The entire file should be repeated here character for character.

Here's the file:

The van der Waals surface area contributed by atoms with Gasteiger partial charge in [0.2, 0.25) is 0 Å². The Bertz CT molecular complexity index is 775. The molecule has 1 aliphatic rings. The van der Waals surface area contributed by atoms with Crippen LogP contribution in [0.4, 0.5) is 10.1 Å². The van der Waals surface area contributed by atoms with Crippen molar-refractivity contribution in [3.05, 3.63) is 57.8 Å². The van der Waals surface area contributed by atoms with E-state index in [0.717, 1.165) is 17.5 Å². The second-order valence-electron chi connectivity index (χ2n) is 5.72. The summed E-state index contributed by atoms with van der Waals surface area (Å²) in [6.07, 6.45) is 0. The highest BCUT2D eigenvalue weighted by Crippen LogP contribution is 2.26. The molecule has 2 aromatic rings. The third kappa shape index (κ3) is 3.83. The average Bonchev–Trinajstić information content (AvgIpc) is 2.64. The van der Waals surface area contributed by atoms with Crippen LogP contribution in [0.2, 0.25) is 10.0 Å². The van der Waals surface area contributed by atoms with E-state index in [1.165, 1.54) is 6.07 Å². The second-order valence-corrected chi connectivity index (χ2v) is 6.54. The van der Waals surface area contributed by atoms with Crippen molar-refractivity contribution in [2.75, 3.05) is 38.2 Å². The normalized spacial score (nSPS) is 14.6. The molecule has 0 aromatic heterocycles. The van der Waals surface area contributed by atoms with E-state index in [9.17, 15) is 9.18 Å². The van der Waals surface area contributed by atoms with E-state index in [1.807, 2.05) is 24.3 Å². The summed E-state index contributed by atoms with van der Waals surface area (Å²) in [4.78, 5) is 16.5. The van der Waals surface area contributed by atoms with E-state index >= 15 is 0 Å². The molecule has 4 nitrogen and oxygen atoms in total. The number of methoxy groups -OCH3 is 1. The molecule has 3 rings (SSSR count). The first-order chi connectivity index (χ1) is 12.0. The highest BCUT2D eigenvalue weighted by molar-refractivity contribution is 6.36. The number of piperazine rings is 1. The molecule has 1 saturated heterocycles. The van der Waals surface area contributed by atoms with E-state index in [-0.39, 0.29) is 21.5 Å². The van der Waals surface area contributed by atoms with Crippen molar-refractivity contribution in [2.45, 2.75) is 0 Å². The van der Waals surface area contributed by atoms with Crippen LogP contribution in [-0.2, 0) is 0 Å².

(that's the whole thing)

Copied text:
The van der Waals surface area contributed by atoms with Gasteiger partial charge in [0.2, 0.25) is 0 Å². The Bertz CT molecular complexity index is 775. The molecule has 1 aliphatic rings. The van der Waals surface area contributed by atoms with Crippen LogP contribution in [0.4, 0.5) is 10.1 Å². The van der Waals surface area contributed by atoms with Crippen molar-refractivity contribution in [3.05, 3.63) is 57.8 Å². The van der Waals surface area contributed by atoms with E-state index in [0.717, 1.165) is 17.5 Å². The second-order valence-electron chi connectivity index (χ2n) is 5.72. The summed E-state index contributed by atoms with van der Waals surface area (Å²) in [6.07, 6.45) is 0. The highest BCUT2D eigenvalue weighted by Crippen LogP contribution is 2.26. The molecule has 2 aromatic rings. The third kappa shape index (κ3) is 3.83. The average Bonchev–Trinajstić information content (AvgIpc) is 2.64. The van der Waals surface area contributed by atoms with Crippen LogP contribution in [0.2, 0.25) is 10.0 Å². The van der Waals surface area contributed by atoms with E-state index in [1.165, 1.54) is 6.07 Å². The second-order valence-corrected chi connectivity index (χ2v) is 6.54. The van der Waals surface area contributed by atoms with Crippen molar-refractivity contribution in [2.75, 3.05) is 38.2 Å². The normalized spacial score (nSPS) is 14.6. The molecule has 0 aromatic heterocycles. The van der Waals surface area contributed by atoms with E-state index in [9.17, 15) is 9.18 Å². The van der Waals surface area contributed by atoms with E-state index in [1.807, 2.05) is 24.3 Å². The summed E-state index contributed by atoms with van der Waals surface area (Å²) in [4.78, 5) is 16.5. The van der Waals surface area contributed by atoms with E-state index >= 15 is 0 Å². The molecule has 4 nitrogen and oxygen atoms in total. The number of methoxy groups -OCH3 is 1. The molecule has 3 rings (SSSR count). The first-order chi connectivity index (χ1) is 12.0. The highest BCUT2D eigenvalue weighted by molar-refractivity contribution is 6.36. The number of piperazine rings is 1. The molecule has 1 saturated heterocycles. The van der Waals surface area contributed by atoms with E-state index in [-0.39, 0.29) is 21.5 Å². The van der Waals surface area contributed by atoms with Crippen molar-refractivity contribution in [2.45, 2.75) is 0 Å². The van der Waals surface area contributed by atoms with Crippen LogP contribution in [-0.2, 0) is 0 Å².